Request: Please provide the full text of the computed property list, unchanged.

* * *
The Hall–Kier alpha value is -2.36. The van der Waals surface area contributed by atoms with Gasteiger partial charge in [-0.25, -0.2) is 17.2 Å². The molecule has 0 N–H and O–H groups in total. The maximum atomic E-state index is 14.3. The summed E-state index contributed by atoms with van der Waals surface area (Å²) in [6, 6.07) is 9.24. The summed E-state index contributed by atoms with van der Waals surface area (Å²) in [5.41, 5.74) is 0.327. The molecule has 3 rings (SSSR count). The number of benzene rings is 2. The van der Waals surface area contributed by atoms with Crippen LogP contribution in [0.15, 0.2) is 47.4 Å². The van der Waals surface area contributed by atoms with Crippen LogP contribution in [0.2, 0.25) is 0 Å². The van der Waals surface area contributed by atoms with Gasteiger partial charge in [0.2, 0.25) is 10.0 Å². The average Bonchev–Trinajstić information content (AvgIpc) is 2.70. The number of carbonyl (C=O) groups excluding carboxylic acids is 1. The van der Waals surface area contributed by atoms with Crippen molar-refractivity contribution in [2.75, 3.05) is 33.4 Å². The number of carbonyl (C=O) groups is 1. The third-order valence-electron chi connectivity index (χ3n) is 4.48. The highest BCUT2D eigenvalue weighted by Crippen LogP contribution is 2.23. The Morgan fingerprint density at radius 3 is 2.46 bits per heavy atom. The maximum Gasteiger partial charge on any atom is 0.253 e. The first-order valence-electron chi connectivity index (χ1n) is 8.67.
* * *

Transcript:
The Hall–Kier alpha value is -2.36. The van der Waals surface area contributed by atoms with Gasteiger partial charge in [-0.25, -0.2) is 17.2 Å². The molecule has 0 N–H and O–H groups in total. The maximum atomic E-state index is 14.3. The summed E-state index contributed by atoms with van der Waals surface area (Å²) in [6, 6.07) is 9.24. The summed E-state index contributed by atoms with van der Waals surface area (Å²) in [5.41, 5.74) is 0.327. The molecule has 3 rings (SSSR count). The number of benzene rings is 2. The van der Waals surface area contributed by atoms with Crippen LogP contribution in [0.15, 0.2) is 47.4 Å². The van der Waals surface area contributed by atoms with Crippen LogP contribution in [0.2, 0.25) is 0 Å². The van der Waals surface area contributed by atoms with Gasteiger partial charge in [0.2, 0.25) is 10.0 Å². The average Bonchev–Trinajstić information content (AvgIpc) is 2.70. The number of carbonyl (C=O) groups excluding carboxylic acids is 1. The van der Waals surface area contributed by atoms with Crippen molar-refractivity contribution in [2.75, 3.05) is 33.4 Å². The number of carbonyl (C=O) groups is 1. The third-order valence-electron chi connectivity index (χ3n) is 4.48. The highest BCUT2D eigenvalue weighted by Crippen LogP contribution is 2.23. The Morgan fingerprint density at radius 3 is 2.46 bits per heavy atom. The maximum Gasteiger partial charge on any atom is 0.253 e. The first-order valence-electron chi connectivity index (χ1n) is 8.67.